To apply pressure on lawmakers, the industry ran a series of ads in newspapers calling for bankruptcy reform. "What Do Bankruptcies Cost American Families?" asked a typical ad in the Washington Post on June 4, 1998. The answer: "A month's worth of groceries." Sponsored by a consortium of credit-industry trade associations, the ad showed a shopping cart filled with groceries. "Today's record number of personal bankruptcies costs every American family $ 400 a year. Now Congress has an opportunity to enact bankruptcy reform that reduces this burden and is fair to everyone...while ensuring that people who can pay their debts do so."

Other Visa- and MasterCard-financed studies asserted that many whose debts are discharged in bankruptcy could actually pay some of their bills but don't. The Credit Research Center at Georgetown University estimated that 25% of the debtors who file in Chapter 7 could repay more than 30% of their nonhousing debt over five years. The study warned that the continuing rise in bankruptcy filings would increase the cost of credit. It concluded: "Our results imply that the bankruptcy system itself is contributing to these rising costs by offering the opportunity to wipe out debt with a single signature to many borrowers that have the ability to repay."

Industry lobbyists promoted the themes. George Wallace, a lawyer representing the American Financial Services Association, contended that there is "growing statistical evidence that there's a significant group of American consumers who are using bankruptcy when they have some ability to pay. We have a system today that is broken, a system that provides a welfare benefit without a means testing."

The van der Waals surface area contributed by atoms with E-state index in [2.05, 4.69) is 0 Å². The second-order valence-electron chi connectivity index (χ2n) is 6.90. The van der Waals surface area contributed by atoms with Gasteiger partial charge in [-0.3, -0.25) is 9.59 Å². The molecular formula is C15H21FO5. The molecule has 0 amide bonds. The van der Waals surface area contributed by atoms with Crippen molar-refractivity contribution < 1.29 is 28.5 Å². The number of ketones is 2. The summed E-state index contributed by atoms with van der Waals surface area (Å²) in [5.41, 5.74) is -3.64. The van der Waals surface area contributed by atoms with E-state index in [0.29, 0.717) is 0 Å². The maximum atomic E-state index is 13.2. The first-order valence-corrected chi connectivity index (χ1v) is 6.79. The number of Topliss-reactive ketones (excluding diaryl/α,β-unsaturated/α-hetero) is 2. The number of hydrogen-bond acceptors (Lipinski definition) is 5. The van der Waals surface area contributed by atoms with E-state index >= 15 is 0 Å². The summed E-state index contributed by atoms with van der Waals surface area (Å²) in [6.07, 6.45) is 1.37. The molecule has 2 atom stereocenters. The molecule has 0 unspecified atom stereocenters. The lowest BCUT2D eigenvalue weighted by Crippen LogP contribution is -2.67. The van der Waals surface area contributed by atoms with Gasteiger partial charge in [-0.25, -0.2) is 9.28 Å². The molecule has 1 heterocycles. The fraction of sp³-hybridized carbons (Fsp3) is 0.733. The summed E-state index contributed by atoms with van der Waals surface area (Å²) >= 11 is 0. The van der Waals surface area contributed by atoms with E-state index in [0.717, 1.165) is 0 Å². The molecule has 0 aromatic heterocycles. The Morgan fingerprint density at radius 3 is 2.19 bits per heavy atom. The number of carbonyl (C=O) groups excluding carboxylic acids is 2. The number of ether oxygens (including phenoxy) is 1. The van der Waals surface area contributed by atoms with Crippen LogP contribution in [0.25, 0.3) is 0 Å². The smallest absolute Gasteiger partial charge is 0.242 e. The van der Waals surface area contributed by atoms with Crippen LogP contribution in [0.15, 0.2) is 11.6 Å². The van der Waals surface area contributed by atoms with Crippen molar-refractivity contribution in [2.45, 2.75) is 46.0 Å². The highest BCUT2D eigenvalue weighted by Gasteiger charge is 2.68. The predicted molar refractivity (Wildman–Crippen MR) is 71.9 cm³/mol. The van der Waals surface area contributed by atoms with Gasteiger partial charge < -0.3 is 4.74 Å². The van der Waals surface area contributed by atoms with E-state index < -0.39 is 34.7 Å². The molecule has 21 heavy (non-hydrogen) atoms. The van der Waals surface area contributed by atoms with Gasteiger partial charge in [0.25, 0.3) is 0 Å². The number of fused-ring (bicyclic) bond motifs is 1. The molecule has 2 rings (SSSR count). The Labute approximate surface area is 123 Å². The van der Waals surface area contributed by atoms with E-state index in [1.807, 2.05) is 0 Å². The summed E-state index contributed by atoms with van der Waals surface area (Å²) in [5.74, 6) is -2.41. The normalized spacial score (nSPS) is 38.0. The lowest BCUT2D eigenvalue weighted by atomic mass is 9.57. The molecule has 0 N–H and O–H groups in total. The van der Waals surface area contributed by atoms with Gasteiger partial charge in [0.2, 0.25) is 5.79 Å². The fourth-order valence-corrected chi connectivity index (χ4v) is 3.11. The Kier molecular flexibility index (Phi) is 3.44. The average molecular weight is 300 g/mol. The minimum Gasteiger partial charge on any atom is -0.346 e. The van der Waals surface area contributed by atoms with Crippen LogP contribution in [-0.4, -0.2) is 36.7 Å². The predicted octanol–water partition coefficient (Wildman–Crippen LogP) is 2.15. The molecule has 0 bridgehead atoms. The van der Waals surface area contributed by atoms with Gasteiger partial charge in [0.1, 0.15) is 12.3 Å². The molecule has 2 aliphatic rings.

Members of Congress echoed the industry line. Declared Representative George Gekas, the Pennsylvania Republican who shepherded the legislation through the House (and who has collected $ 30,000 in political contributions since 1997 from bankers and credit-card companies): "In 1997 Americans filed an all-time record of 1.33 million consumer-bankruptcy petitions, which erased an estimated $ 40 billion in consumer debt. Those losses are passed on to [other] consumers, resulting in a hidden tax for every American household. The only reasonable explanation is that the stigma of bankruptcy is all but dead. It is simply too easy to file."